(11.) Thinking With Both Hands

(11.) Thinking With Both Hands

(11.) Thinking With Both Hands


“When we open the Bible, we are invited to undergo a kind of intellectual conversion to the Hebrew world of the East.” (R. Martin-Achard, An Approach to the Old Testament).

“The Christian faith is divinely revealed and is securely anchored in the Hebrew Bible. God breathed his word into the minds of the biblical authors within a Jewish cultural environment. Consequently, for us, in the most succinct terms, ‘to ignore Hebraic ways of thinking is to subvert Christian understanding.’ (John Dillenberger). We must therefore focus on the language and thought-patterns found in the scriptures so that we are able to penetrate the mind of the Hebrew people.When we enter their civilization and view it through their eyes, we find that the contour of their thought is vibrant, rich and colorful. It has its own nuances and features. Indeed, the Hebraic background to Christian thought is at the heart of the rich spiritual legacy that the Jews have shared with Christians.” (Dr. Marvin Wilson, Our Father Abraham: Jewish Roots of the Christian Faith)

Tendencies in Ways of Thinking:

“The message of the New Testament is in the Hebrew tradition as against the Greek tradition. Our tutors to Christ are Moses and the Prophets, and not Plato and the Academies.” (Norman Snaith, The Distinctive Ideas of the Old Testament)

HEBREW THINKING                                          WESTERN THINKING

  1. Embrace 2 Truths in Tension                  Seek 1 Truth Exclusively
  2. Story, Meal and Song                       Catechism, Doctrine, Lecture
  3. Embrace Paradox/Mystery                      Design a Logical System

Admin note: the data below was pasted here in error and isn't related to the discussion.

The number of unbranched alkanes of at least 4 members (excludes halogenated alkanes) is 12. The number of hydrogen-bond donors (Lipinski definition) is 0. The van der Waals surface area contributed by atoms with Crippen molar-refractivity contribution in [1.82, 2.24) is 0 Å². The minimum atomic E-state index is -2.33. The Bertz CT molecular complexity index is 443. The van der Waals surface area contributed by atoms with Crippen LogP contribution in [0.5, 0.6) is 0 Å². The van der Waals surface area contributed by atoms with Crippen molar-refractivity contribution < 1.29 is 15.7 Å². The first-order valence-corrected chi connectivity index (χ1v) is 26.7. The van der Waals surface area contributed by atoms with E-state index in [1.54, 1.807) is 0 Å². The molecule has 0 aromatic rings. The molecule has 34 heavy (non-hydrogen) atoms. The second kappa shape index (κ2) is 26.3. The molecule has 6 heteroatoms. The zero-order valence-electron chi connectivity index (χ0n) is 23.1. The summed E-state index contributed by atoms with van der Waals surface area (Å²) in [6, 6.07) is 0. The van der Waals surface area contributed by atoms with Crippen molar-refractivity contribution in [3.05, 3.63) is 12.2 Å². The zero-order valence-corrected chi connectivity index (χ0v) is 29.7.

4. Trust the Immeasurables                             Trust the Measurables
  5. Poetic/Imaginative                                              Linear/Sequential
  6. Community/Interdependent                   Individual/Independent
  7. Experiential/Multi-Sensory                       Cerebral/Rationalistic
  8. Theonomy/Responding to God               Theology/Defining God
  9. Functional Faith/Deeds                      Propositional Faith/Creeds
  10. Practical/Tangible/Earthy                            Theoretical/Abstract
  11. Describe and Demonstrate                            Explain and Analyze

I may be doing a little bit of stereotyping here, but for the most part these tendencies mentioned above are true to my experience as a lifelong Christian, Western in my upbringing but more Hebrew in my preference in my later years. I find that the more comfortable I am with Hebrew thinking, the better I can understand and be formed by that Jewish book the Bible.

“I can no more understand Jesus apart from his Jewishness than I can understand Gandhi apart from his Indianness. I need to go way back, and picture Jesus as a first-century Jew…” (Philip Yancey, The Jesus I Never Knew).

4 Replies to “(11.) Thinking With Both Hands”

  1. I’ve never forgotten this Hebrew and Western outline. Me and Nick don’t tell people that we have a monthly bible study in the Old Testament. We always say we have a monthly Hebrew potluck. Ha!

  2. This is one of the things I will always remember you and Sheri teaching. After reading your post, it strikes me that it’s particularly Hebraic to hold both the Eastern and Western perspectives in tension, as well.

  3. Can you share with me the earliest source that mentions the principle of “thinking with both hands?” Is it Tannaitic? Or does it go back even further? This can help me with some research I am doing. I simply need a citation and I can search it out from there. Thanks.

    1. Thanks for the reply! The whole idea of “on the one hand this, on the other hand that” is Hebraic and rabbinic. I don’t think there is one source for this idea, since it so historically true about the Jewish mindsight. I’m sorry there isn’t one source, as far as I know. Tevya in “Fiddler on the Roof” is a great example of Jewish thinking, which I love, as you can gather from my post. Thanks again for reading my post. I appreciate it.